The location: Highgarden
Country: Spain

Farewell, Queen of Thorns. We all loved Olenna Tyrell, all the way until she met her fate at the hands and poisoned chalice of Jaime Lannister. The aged but vivacious Tyrell would do anything for her family but sadly was not able to defend Highgarden, the historic seat of House Tyrell, famed for its complex maze and fertile surroundings.
The castle: Castillo de Almodóvar del Río  
The real-life location, on the banks of the river Guadalquivir in the Andalusian province of Córdoba, is equally impressive. The castle dates date to the 8th century when the Moors ruled the Iberian Peninsula, harking back to an era in Europe that truly reflected the bloody feuds in the “World of Ice and Fire.” The good news is the location is open to the public and you can visit the lofty towers and the castle’s dungeons.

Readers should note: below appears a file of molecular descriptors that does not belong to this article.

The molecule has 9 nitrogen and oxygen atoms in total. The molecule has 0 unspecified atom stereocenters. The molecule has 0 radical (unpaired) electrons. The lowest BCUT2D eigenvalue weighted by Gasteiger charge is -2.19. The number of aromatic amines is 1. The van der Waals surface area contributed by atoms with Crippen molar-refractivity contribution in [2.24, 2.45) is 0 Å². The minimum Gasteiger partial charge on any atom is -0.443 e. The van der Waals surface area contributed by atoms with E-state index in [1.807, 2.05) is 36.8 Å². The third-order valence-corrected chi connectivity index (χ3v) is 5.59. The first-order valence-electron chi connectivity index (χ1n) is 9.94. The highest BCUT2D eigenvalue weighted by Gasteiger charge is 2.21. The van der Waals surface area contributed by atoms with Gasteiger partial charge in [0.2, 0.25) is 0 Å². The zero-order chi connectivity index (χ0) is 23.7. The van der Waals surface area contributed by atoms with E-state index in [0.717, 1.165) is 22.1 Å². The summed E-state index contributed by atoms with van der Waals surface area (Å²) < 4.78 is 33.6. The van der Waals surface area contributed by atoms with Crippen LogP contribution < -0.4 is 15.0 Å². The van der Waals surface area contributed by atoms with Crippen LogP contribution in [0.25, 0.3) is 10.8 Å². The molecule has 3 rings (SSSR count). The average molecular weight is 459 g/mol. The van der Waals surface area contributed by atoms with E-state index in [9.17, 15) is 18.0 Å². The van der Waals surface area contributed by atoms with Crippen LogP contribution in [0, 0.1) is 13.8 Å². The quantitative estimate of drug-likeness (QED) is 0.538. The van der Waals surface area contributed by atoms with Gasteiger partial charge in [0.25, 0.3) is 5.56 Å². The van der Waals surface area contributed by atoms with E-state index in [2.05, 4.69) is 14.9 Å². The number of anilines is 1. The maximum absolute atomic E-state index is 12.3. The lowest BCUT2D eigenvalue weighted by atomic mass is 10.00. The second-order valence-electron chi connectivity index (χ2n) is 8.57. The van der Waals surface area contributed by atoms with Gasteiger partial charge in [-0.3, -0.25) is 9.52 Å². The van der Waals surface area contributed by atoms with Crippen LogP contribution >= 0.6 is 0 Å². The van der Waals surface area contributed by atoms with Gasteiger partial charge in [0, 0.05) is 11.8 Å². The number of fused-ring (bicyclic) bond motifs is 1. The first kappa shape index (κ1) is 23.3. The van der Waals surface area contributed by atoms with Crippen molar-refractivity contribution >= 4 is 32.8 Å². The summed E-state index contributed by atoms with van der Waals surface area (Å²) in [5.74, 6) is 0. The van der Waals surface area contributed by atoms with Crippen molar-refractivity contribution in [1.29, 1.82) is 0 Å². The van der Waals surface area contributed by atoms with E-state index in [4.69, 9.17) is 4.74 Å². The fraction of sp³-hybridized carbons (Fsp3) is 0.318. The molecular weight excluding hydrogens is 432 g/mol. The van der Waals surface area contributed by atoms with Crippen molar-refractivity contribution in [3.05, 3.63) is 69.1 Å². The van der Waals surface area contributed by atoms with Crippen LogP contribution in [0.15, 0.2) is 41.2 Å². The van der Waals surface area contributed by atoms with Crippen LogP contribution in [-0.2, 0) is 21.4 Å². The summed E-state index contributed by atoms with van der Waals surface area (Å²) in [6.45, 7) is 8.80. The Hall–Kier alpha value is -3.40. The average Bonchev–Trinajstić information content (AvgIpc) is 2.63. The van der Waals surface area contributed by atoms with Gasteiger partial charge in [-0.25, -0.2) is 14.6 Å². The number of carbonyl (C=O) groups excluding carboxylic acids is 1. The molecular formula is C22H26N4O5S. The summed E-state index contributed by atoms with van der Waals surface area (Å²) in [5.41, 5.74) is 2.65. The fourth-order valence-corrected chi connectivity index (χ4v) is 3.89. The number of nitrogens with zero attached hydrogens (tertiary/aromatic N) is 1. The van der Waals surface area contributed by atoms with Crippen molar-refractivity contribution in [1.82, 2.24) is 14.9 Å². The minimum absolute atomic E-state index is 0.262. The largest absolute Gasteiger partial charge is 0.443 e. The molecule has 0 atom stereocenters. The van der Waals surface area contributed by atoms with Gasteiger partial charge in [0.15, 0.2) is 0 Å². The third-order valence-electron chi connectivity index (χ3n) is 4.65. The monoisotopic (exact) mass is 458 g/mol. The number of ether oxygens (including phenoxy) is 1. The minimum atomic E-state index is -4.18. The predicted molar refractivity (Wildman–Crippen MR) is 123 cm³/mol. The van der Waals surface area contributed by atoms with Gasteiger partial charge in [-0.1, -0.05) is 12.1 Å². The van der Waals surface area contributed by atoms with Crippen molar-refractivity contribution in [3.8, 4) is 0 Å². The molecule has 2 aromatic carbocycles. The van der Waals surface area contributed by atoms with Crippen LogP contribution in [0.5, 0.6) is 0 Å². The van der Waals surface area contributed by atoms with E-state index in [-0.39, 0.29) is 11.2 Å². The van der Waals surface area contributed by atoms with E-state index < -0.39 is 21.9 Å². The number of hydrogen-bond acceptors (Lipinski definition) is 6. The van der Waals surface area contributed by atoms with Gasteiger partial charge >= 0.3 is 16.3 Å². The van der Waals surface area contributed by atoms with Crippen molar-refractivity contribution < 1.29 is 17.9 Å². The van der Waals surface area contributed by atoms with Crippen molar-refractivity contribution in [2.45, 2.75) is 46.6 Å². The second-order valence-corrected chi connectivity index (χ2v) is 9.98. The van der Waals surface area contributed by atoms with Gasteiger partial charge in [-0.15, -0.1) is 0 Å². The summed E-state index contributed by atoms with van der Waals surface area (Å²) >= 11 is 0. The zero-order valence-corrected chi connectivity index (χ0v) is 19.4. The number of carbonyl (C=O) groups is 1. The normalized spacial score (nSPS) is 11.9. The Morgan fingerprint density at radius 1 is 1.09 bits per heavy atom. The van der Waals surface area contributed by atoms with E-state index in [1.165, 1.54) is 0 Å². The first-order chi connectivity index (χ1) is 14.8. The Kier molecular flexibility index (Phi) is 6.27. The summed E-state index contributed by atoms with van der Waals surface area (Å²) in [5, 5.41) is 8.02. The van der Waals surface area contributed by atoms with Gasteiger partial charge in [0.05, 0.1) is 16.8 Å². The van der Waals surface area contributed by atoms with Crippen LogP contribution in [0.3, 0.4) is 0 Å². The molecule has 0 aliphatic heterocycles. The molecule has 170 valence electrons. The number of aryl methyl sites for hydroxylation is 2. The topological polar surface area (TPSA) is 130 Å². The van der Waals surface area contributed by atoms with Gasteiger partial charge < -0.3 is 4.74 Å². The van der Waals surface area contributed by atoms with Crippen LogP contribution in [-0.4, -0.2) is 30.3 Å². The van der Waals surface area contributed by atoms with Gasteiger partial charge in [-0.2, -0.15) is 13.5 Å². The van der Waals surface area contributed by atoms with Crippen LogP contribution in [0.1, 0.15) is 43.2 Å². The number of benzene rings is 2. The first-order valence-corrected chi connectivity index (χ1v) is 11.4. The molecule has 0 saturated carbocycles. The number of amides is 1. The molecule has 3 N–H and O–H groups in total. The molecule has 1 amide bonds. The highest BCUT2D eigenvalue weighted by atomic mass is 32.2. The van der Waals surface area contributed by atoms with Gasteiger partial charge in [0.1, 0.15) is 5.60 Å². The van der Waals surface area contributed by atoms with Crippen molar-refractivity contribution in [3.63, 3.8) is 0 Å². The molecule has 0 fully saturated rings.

The location: Beyond the Wall
Country: Iceland

Hordes of “Free Folk” were united beyond the wall by Mance Rayder and almost besieged Castle Black in season four but were held at bay by Lord Commander Snow and later overrun by Stannis Baratheon’s forces. More recently, Snow and his fellowship of allies returned to kidnap a zombie “wight” for evidence of the war to end all wars.
Some of the show’s most incredible snowy scenes were shot in Iceland. In fact, the “Game of Thrones effect” has been linked to Iceland’s spike in visitor numbers, from 566,000 in 2011, the year it premiered, to more than one million by 2015 — and there are plenty of dedicated travel packages on offer.